are over the counter decongestants harmful

Are Over the Counter Decongestants Harmful?

Are over the counter decongestants harmful? When your child gets sick there are a number of responses from the body that show up as cold symptoms. These responses are natural ways that the body is trying to fight infection, remove toxins and promote healing. A fever is the body's way of killing off germs. Mucus is there as a vehicle to bring germs out of the body. Should these things really be suppressed?

The most common way of dealing with a cold is by taking cold medicine, cough suppressant, Tylenol, or decongestants. These are used in an effort to make the cold more bearable but in reality it might be making the cold last longer. Decongestants seem like a good idea, especially when your child is so congested they can't even sleep. They may (or may not) offer temporary relief but it makes the cold last longer than it would otherwise. So why are decongestants a bad idea?

They are too Drying

You might be thinking, isn't that the point? Yes, the point of taking a decongestant is to dry up the mucus so you can breathe but it's really mostly drying up the water and leaving behind a thicker stickier mucus. That sticky mucus attaches onto the sinuses and keeps the germs with it. Taking a daily dose (or more) removes the moisture from your system, which in turn, makes it more difficult for the body to drain the germs. This is why it's so important to drink a lot of fluids when a person is sick, it helps to keep the mucus thin and drain out the sinuses.


Taking decongestants during a cold can even cause new symptoms that were not there before. Constipation is a side effect of taking these medications because of its drying ability. This is not a good thing for healing because it's keeping more waste and toxins in the body rather then getting rid of them. Your gut is also not as prepared to fight off infections when it is all clogged up and constipated.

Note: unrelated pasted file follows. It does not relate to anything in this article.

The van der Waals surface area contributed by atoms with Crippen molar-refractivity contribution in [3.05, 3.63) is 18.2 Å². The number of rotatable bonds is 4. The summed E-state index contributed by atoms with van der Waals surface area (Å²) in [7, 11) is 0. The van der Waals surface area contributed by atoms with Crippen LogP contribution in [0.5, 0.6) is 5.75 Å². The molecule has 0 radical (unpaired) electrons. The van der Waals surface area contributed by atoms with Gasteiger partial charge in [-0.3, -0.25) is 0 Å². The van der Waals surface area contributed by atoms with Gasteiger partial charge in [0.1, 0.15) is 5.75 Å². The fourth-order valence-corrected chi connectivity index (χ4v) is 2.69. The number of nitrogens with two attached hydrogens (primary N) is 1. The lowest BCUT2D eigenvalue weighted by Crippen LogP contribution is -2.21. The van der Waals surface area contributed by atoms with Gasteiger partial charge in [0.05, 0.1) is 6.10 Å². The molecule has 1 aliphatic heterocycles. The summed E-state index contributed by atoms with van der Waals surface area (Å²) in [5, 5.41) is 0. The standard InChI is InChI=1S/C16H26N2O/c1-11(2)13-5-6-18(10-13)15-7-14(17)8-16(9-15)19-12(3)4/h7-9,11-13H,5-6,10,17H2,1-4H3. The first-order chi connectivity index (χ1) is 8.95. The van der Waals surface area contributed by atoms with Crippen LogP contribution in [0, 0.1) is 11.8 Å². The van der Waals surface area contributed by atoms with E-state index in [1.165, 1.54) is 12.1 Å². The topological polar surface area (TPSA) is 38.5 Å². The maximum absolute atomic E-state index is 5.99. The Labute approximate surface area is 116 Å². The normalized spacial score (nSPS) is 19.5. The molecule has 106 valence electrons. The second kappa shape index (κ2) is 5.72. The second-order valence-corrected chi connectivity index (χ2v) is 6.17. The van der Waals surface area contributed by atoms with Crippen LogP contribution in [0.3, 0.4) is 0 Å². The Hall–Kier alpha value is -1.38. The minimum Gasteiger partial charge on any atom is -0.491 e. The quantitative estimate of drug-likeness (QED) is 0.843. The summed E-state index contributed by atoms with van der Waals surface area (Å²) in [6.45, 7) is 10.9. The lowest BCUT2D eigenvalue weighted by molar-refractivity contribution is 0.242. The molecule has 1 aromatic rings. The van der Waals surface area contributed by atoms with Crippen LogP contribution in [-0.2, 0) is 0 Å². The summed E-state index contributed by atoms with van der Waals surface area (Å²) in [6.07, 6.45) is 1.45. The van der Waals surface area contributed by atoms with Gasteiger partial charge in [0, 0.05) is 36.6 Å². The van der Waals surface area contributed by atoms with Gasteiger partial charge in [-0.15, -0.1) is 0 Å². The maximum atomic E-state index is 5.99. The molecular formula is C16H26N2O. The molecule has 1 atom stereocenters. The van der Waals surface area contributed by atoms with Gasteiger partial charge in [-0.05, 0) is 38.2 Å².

Other Possibly Harmful Side Effects

The FDA states that no child under the age of 2 should be given over the counter cold medicines. The safety for older children is still unclear. Young children are usually more sensitive to the effects of medications. Increases in blood pressure, nightmares or unusual excitement, nervousness, restlessness, or irritability may be more likely to occur in children who take decongestants.

Decongestants might seem like a good idea to get rid of some of the mucus during a cold but it's not helping the healing process. When answering the question, are over the counter decongestants harmful, consider if they even work at all? In fact, in might even be making the cold last longer. Recent news has confirmed that the FDA concluded decongestants don't even work.

Healthy Alternatives that Work

Instead of these potentially harmful medicines, chose gentle natural relief from homeopathy, cell salts, essential oils, and herbal remedies. Here is a list of things to try instead of an over the counter decongestant:

If you are looking for natural flu remedies that work, read this post.

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